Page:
A government official or elected representative may send dozens, hundreds or thousands of letters to their constituents, and can use a facsimile signature in lieu of their original signature to correspond with their audience.
The CEO of an international financial institution who wants to write a letter to its clients or shareholders will use a facsimile signature to avoid singing literally millions of documents.
Another case in point:
A university professor may need to sign many documents in a day relating to subsidies, student papers, authorization documents or others.
The university will authorize the university professor to use a facsimile signature in certain situations to be more efficient, save the professor’s time and allow for the university to quickly turnaround what’s needed.
Governments, government agencies, universities, private companies and large organizations dealing with lots of paperwork requiring their personnel’s signature will authorize them to use facsimile signatures to save time (and a lot of pain!).
Legality of signature facsimiles
Is a facsimile signature legal?
In most states, further to the contract law, facsimile signatures are recognized by law and are considered legal.
To be 100% sure, you’ll need to consider the specific legal and statutory requirements of your local jurisdiction for any particular legal requirements of facsimile signatures but generally, in the United States, they are legally valid.
Depending on the business or organization that you may be dealing with (banks or governments), they may not accept a facsimile signature to protect themselves and their clients from identity theft and so on.
A bank, government or large institution dealing with its customers may take the necessary precautions and adopt policies in using facsimile signatures to ensure they are efficient and limit liability.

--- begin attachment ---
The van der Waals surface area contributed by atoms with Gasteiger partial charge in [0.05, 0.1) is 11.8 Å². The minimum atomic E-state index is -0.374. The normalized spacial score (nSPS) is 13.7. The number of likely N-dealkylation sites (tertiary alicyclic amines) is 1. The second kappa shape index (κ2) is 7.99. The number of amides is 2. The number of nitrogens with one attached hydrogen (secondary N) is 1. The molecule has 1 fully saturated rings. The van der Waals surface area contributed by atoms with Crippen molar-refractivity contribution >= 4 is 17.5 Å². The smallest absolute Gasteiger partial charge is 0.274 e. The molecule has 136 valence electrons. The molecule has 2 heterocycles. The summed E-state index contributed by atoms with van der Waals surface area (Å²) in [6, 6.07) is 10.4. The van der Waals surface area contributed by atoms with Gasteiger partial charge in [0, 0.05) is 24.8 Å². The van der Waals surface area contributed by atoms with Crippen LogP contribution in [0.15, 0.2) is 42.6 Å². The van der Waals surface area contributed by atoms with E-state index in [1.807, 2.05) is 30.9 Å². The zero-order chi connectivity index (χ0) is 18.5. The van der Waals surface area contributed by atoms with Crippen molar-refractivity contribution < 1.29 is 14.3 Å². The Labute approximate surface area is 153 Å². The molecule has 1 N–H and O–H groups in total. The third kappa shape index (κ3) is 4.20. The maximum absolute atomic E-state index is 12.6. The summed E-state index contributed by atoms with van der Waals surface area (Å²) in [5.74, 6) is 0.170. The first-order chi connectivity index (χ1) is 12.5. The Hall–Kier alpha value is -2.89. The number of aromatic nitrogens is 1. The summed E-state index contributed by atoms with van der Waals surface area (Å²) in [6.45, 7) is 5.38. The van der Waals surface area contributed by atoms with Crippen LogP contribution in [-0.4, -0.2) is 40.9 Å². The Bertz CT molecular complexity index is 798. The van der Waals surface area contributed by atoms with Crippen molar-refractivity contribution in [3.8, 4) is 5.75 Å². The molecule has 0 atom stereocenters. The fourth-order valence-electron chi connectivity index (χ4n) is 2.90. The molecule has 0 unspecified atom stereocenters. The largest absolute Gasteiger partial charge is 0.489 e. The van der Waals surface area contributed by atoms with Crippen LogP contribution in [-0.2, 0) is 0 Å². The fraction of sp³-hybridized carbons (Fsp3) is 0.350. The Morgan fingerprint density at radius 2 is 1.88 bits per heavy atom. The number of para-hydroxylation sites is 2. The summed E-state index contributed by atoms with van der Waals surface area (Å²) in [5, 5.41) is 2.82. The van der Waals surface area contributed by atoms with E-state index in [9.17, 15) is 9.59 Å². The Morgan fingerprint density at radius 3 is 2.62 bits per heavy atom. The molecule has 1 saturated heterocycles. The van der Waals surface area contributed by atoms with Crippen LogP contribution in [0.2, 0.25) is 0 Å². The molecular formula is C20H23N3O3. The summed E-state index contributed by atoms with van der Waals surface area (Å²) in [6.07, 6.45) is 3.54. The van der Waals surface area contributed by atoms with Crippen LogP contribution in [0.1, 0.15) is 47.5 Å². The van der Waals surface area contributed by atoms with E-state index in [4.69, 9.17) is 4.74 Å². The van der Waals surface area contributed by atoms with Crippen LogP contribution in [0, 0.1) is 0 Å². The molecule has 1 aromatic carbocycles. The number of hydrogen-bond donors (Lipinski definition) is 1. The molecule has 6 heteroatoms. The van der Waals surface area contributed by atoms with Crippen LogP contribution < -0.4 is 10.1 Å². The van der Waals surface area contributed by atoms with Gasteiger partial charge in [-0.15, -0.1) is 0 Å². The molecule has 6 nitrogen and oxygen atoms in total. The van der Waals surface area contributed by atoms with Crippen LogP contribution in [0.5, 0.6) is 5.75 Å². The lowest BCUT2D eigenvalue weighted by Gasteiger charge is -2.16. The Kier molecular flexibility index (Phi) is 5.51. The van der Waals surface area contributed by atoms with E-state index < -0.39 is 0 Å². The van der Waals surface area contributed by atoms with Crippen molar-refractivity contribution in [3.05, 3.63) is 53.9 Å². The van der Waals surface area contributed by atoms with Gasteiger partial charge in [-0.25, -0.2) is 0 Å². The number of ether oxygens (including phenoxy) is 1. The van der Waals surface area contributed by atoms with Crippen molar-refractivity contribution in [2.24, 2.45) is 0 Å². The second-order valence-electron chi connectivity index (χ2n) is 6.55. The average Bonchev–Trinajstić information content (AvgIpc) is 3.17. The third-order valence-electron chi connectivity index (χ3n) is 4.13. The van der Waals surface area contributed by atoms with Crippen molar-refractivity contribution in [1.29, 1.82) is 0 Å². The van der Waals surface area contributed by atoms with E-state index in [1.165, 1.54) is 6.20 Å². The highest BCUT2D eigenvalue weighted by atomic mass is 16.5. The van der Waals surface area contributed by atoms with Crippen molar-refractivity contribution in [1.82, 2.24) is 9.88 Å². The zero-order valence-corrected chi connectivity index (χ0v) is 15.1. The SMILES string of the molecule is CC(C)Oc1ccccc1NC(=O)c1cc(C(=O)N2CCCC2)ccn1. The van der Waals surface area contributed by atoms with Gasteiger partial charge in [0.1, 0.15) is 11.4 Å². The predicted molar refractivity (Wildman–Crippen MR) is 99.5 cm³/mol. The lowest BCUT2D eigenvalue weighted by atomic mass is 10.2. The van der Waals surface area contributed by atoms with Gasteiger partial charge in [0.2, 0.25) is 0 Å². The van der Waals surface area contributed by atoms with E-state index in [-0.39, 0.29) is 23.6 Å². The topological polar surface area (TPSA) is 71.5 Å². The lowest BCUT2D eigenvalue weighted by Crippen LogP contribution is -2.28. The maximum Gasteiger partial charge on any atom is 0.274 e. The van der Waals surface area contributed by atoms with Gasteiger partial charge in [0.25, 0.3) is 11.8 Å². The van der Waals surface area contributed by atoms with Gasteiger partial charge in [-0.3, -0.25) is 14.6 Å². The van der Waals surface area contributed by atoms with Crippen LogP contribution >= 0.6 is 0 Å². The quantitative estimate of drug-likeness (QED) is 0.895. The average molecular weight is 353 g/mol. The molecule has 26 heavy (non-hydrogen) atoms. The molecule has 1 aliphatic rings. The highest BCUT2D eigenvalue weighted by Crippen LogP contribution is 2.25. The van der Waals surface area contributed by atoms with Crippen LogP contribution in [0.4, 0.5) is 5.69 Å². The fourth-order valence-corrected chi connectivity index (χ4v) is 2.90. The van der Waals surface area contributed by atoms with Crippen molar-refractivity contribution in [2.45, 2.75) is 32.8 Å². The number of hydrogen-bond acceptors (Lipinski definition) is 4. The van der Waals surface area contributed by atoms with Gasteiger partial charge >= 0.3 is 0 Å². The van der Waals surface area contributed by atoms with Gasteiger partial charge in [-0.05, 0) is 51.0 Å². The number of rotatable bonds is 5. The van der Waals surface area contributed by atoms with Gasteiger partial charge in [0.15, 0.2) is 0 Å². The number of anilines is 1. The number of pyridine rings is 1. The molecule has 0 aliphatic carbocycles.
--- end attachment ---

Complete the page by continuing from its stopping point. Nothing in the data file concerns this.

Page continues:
For example, the University of Iowa has published the following policy in its operations manual regarding facsimile signatures:
Although the following ruling of the Attorney General was made in connection with the certification of claims by the State Comptroller, the Office of the Auditor of State has ruled that the same regulation applies to signatures by authorized University personnel on requisitions, vouchers, time tickets, and similar documents. This ruling is as follows:
A person’s signature on certification of claims may be affixed by stamp or other mechanical device as long as the instrument used is in his or her general possession and control, is applied by himself or herself or by another with his or her authority, and is intended by him or her to constitute his or her signature. When a stamped signature is applied, the person who applies the stamp must initial the stamped signature.
However, when the bank’s clients, individuals and businesses deal with government organizations, using facsimile signatures are not necessarily considered safe.
As a result, organizations and governments may either not accept your facsimile signature or require an additional security layer to authenticate who you are.
For instance, you may provide an electronic facsimile of your signature to a bank provided you have logged into your online account.
This allows for an additional safety layer to ensure that some random person did not merely reproduce your signature and submitted a request to your bank for a transaction.
What is facsimile signature?
In summary, what is the facsimile signature meaning?